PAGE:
To Parents Sending Their Child With a Chronic Illness to College
You’ve already taken the first step by deciding to let your child go off to college. While they’re running around the store picking out decor for their dorm, you’re trying to swallow the bile in your throat at the thought of them actually leaving. I understand this is difficult, but after two years in college, I can promise you one thing: It’s going to be OK.
Though letting go of your teenager is difficult, there is so much for them to gain by leaving. They will learn independence in their illness. When you’re at school, there is no one to pick up your medicines for you or remind you to take them. There’s no one to make sure you’re awake, no one to tell you to eat and no one to remind you of the daily things your parents did for you.
Living on their own for the first time will teach them to become independent in their own care. They will learn to assess their own health every day. Your child will learn to hydrate, to eat, to time their medicines and to balance a schedule. They will be so independent by the end of their first semester. They’ll come home for winter break, and you will no longer have to baby them.
By going to college, your kid will learn to be sick on their own — maybe for the first time. They are bound to either have a flare or catch a cold, and you will no longer be there for them. They will have to find out how to get to urgent care on their own and most likely pick up their own prescriptions. Your child will have to learn when it’s time to stay in bed and when they’ll just have to suck it up and drag themselves to class while sick. Being sick on their own for the first time will scare them, but it will show them how strong they are.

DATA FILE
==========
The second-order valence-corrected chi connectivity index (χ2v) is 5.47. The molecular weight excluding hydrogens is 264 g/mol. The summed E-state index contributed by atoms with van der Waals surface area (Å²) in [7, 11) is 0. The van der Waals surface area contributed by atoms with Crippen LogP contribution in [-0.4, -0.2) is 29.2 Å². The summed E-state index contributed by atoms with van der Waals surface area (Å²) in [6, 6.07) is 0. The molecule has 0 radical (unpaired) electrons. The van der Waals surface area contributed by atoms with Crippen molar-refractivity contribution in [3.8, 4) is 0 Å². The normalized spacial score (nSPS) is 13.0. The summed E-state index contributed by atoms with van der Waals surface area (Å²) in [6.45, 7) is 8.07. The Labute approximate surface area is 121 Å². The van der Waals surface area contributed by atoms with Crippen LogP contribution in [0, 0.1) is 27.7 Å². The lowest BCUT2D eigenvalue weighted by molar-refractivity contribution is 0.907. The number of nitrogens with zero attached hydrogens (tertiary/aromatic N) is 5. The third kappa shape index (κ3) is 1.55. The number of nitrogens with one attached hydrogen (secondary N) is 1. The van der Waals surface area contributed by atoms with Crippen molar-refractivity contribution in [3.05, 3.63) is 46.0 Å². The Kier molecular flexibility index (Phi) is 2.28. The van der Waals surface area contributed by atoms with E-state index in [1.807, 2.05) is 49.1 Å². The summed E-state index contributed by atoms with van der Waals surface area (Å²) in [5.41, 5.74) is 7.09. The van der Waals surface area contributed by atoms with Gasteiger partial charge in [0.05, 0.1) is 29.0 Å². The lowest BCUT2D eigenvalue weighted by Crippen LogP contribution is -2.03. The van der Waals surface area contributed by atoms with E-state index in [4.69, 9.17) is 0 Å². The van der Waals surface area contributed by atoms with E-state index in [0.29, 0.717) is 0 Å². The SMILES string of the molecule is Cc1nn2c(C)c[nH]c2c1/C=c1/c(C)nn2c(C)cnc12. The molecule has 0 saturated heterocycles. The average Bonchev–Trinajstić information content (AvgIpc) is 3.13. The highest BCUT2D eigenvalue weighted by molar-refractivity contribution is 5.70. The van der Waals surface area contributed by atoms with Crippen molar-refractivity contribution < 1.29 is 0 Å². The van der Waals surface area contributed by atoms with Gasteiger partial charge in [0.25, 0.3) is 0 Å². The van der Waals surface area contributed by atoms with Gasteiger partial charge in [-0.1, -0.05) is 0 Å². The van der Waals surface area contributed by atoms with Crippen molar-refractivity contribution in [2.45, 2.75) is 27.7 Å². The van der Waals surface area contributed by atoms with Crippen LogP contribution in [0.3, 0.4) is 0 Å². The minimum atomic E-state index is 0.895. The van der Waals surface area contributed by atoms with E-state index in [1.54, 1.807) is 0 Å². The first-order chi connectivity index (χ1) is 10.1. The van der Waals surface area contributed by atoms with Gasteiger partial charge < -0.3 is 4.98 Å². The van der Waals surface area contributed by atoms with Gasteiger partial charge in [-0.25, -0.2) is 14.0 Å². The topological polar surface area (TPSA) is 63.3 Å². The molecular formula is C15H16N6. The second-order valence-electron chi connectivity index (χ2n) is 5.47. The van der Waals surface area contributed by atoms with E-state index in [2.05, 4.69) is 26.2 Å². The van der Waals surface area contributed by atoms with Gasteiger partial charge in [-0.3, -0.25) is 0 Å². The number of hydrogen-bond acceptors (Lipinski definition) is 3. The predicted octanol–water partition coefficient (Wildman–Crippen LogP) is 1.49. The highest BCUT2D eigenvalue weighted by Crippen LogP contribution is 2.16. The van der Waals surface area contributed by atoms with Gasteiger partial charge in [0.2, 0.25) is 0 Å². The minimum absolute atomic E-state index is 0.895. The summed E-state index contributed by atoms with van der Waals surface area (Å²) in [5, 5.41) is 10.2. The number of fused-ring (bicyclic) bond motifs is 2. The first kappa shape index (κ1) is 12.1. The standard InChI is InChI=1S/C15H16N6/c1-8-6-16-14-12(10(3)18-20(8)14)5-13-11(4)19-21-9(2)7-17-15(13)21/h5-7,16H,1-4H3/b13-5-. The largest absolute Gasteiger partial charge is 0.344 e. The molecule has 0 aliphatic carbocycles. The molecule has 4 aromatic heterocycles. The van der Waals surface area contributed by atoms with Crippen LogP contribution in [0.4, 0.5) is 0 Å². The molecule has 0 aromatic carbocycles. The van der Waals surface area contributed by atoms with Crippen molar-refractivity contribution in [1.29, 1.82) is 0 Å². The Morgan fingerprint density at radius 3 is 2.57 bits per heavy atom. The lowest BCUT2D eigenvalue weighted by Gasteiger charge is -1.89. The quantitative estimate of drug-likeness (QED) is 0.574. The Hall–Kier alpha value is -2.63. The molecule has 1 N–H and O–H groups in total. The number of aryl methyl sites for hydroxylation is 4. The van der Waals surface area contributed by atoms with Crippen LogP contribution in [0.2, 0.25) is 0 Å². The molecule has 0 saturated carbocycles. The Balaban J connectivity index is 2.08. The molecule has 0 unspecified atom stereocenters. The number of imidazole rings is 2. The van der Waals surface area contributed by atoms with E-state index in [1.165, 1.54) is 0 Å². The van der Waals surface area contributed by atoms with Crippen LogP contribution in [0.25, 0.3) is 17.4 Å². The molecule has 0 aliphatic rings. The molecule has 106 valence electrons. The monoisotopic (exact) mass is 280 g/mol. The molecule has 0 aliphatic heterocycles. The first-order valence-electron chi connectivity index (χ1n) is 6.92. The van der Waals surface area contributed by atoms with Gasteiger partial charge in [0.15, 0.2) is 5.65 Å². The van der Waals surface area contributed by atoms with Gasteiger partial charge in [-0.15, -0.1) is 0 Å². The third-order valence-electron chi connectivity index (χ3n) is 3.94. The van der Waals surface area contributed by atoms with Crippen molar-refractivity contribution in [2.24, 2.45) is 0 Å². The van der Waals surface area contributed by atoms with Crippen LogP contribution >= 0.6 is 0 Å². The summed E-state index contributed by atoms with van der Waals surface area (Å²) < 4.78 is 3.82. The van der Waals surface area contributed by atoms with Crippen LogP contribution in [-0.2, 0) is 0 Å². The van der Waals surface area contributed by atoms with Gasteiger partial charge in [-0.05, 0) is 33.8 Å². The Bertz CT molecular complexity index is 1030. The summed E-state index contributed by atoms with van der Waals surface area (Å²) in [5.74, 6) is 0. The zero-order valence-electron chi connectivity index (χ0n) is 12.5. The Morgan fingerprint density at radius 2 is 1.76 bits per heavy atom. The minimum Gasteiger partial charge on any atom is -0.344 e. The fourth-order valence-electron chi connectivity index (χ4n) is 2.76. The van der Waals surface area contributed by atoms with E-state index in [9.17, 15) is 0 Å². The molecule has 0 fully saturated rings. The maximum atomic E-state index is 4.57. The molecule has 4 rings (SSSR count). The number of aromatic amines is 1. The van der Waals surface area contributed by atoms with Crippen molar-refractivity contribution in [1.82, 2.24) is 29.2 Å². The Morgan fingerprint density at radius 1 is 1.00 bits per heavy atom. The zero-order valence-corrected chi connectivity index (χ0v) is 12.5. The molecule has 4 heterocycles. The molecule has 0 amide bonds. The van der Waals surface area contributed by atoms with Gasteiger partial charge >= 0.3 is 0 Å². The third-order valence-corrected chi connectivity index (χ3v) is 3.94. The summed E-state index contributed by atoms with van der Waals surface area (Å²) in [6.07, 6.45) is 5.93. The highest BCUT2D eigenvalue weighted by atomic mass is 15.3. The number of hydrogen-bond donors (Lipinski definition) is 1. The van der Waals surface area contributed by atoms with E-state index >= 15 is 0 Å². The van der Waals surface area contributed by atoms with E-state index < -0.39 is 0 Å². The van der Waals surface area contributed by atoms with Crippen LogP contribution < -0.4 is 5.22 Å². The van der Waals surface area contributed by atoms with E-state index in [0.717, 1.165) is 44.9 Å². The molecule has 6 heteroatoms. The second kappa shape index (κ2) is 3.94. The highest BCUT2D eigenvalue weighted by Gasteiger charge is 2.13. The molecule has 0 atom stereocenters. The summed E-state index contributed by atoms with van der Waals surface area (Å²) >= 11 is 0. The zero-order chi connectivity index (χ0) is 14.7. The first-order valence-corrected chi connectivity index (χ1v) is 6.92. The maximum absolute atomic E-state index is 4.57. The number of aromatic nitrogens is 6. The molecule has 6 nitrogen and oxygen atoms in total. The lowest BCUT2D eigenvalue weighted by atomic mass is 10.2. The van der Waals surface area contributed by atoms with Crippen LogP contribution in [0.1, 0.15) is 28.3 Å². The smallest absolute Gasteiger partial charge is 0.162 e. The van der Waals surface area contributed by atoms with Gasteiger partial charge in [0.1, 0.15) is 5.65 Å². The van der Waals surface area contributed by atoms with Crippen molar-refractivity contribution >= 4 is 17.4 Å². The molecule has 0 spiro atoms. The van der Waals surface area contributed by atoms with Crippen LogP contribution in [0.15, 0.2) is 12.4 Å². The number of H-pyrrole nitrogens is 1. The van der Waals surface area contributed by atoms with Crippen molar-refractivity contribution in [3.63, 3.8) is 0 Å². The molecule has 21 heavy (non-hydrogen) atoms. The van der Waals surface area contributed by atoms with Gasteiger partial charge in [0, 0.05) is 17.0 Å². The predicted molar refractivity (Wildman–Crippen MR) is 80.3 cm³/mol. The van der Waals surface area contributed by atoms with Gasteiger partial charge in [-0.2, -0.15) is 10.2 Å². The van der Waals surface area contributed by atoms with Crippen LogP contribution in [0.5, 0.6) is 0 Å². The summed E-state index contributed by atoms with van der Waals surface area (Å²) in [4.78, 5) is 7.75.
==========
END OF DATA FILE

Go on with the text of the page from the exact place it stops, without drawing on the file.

Another way you are helping your child by letting them go to college is that you are teaching them how to ask for help instead of just expecting it. Hopefully, and most likely from my experience, your college freshman will find a group of friends who are even better than the ones they may have had in high school. Although your student can handle their illness themselves, they are going to have times when they need help. Leaning on their friends for a little emotional support or physical support helps them find true relationships that will last a lifetime. It will also help them see that there are others out there who care about them — not just their parents.
College is difficult. It is a germ infested, stressful and strange environment that only happens once in a lifetime for people. It’s going to be even more difficult for your chronically ill son or daughter, but I can assure you that it will teach them valuable life skills they never could have learned if they had stayed home.
Give your child a chance. They might surprise you.
The Chronically Ill Sophomore in College
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